If Ontario really wants to look at upstream investments to improve population health, it may want to pay attention to an unlikely source – the Law Commission of Ontario.
In August the LCO issued an interim report on vulnerable workers and precarious work. In it they note that the rise in precarious work “leads to a greater risk of injury and illness, stress and lack of access to medical care.”
The 166-page LCO report states that such work not only leads families to experience “the intergenerational costs of poverty,” but also impacts society at large.
Unlike PC leader Tim Hudak’s drive to take labour rights in this province back to the stone age – or at the very least to Wisconsin – the LCO makes many constructive recommendations to really improve the lives of Ontario workers. Implementing many of these recommendations could have the two-fold effect of also addressing the social determinants of health. That should be a wake-up call to Health Minister Deb Matthews.
Given the McGuinty government is now in its third term, it has few excuses not to finally address the mess made by the Harris government and bring about change to improve labour conditions in the province. The LCO report appears as a breath of fresh air amid all the gloom about beating back already stagnant workers’ wages to match those of the Chinese.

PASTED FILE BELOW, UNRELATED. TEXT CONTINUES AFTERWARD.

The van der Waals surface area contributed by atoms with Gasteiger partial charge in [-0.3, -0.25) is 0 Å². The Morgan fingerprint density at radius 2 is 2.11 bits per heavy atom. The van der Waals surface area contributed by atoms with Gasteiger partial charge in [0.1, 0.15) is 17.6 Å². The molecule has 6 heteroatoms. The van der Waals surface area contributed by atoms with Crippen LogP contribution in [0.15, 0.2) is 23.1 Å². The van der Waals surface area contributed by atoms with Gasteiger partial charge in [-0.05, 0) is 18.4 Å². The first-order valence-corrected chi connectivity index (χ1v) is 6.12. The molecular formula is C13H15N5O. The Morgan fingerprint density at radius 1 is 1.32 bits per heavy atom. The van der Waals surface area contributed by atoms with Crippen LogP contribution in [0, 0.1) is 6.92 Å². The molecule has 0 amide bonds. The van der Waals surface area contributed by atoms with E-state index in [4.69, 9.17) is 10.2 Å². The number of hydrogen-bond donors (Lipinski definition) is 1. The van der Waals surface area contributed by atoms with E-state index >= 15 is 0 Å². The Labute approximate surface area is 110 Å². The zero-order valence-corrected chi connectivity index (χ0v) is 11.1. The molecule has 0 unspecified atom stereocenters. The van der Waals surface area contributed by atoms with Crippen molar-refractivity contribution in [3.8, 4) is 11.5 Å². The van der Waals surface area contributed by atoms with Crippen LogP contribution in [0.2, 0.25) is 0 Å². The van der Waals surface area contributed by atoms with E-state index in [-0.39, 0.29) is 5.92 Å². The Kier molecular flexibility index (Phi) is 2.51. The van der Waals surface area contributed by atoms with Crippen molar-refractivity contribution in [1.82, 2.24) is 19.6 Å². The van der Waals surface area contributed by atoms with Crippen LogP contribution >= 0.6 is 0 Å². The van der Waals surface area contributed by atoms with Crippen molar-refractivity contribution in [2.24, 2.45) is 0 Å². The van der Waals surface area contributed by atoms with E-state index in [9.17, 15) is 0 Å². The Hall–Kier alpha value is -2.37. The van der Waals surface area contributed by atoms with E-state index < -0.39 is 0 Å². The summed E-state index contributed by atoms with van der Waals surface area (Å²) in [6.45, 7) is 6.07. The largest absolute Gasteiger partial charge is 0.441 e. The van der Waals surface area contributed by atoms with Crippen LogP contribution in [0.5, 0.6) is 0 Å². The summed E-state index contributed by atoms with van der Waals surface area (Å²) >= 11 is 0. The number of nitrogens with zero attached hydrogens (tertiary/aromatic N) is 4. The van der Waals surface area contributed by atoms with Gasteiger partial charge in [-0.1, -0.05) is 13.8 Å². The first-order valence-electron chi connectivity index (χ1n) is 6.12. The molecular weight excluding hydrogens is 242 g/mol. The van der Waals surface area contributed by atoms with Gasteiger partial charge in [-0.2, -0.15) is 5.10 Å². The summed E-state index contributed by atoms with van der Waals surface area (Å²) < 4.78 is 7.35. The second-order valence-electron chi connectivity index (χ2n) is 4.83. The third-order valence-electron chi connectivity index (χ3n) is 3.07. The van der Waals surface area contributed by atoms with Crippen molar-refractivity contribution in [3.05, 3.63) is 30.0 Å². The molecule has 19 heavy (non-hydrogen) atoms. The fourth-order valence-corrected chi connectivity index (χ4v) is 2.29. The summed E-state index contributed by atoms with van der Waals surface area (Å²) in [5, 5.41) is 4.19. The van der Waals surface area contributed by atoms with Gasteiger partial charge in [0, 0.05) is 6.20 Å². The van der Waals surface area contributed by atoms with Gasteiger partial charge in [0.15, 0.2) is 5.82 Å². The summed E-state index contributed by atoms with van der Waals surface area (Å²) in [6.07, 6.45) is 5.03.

The report includes recommendations to update, review and streamline exemptions to the Employment Standards Act (ESA). Such a review would develop and use principles that aim to promote a “broadly available minimum floor of basic workers’ rights, including that justifications for exemptions be balanced against the need to reduce precarious work and provide basic minimum standards to a broader sector of the working population.”